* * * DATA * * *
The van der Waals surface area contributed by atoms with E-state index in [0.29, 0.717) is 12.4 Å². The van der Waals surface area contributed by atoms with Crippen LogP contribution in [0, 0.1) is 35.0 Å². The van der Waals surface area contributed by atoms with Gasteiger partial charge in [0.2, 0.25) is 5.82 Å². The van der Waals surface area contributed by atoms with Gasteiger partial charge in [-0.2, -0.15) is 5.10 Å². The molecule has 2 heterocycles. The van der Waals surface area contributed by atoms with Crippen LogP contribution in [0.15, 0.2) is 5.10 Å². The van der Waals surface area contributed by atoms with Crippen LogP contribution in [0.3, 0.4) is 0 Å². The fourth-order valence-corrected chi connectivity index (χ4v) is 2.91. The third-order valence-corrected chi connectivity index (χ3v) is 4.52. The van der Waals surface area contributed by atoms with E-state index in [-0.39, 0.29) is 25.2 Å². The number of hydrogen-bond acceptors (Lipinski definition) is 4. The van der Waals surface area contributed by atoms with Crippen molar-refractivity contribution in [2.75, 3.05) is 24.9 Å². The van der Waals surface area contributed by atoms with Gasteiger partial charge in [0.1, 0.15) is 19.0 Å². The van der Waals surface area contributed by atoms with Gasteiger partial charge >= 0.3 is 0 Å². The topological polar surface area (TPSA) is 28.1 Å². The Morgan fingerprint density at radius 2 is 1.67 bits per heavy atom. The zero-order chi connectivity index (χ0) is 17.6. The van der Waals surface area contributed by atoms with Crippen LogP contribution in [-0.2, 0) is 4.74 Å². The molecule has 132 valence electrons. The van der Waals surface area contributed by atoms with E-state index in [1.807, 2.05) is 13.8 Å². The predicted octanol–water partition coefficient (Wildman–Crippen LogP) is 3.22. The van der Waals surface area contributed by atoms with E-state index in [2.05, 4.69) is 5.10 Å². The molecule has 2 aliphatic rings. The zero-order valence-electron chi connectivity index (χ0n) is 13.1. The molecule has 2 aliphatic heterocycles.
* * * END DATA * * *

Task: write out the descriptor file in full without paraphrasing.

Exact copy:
The van der Waals surface area contributed by atoms with E-state index in [0.29, 0.717) is 12.4 Å². The van der Waals surface area contributed by atoms with Crippen LogP contribution in [0, 0.1) is 35.0 Å². The van der Waals surface area contributed by atoms with Gasteiger partial charge in [0.2, 0.25) is 5.82 Å². The van der Waals surface area contributed by atoms with Gasteiger partial charge in [-0.2, -0.15) is 5.10 Å². The molecule has 2 heterocycles. The van der Waals surface area contributed by atoms with Crippen LogP contribution in [0.15, 0.2) is 5.10 Å². The van der Waals surface area contributed by atoms with Crippen LogP contribution in [0.3, 0.4) is 0 Å². The fourth-order valence-corrected chi connectivity index (χ4v) is 2.91. The third-order valence-corrected chi connectivity index (χ3v) is 4.52. The van der Waals surface area contributed by atoms with E-state index in [-0.39, 0.29) is 25.2 Å². The number of hydrogen-bond acceptors (Lipinski definition) is 4. The van der Waals surface area contributed by atoms with Crippen molar-refractivity contribution in [2.75, 3.05) is 24.9 Å². The van der Waals surface area contributed by atoms with Gasteiger partial charge in [0.1, 0.15) is 19.0 Å². The van der Waals surface area contributed by atoms with Gasteiger partial charge >= 0.3 is 0 Å². The topological polar surface area (TPSA) is 28.1 Å². The Morgan fingerprint density at radius 2 is 1.67 bits per heavy atom. The zero-order chi connectivity index (χ0) is 17.6. The van der Waals surface area contributed by atoms with Crippen LogP contribution in [-0.2, 0) is 4.74 Å². The molecule has 132 valence electrons. The van der Waals surface area contributed by atoms with E-state index in [1.807, 2.05) is 13.8 Å². The predicted octanol–water partition coefficient (Wildman–Crippen LogP) is 3.22. The van der Waals surface area contributed by atoms with E-state index in [2.05, 4.69) is 5.10 Å². The molecule has 2 aliphatic rings. The zero-order valence-electron chi connectivity index (χ0n) is 13.1. The molecule has 2 aliphatic heterocycles.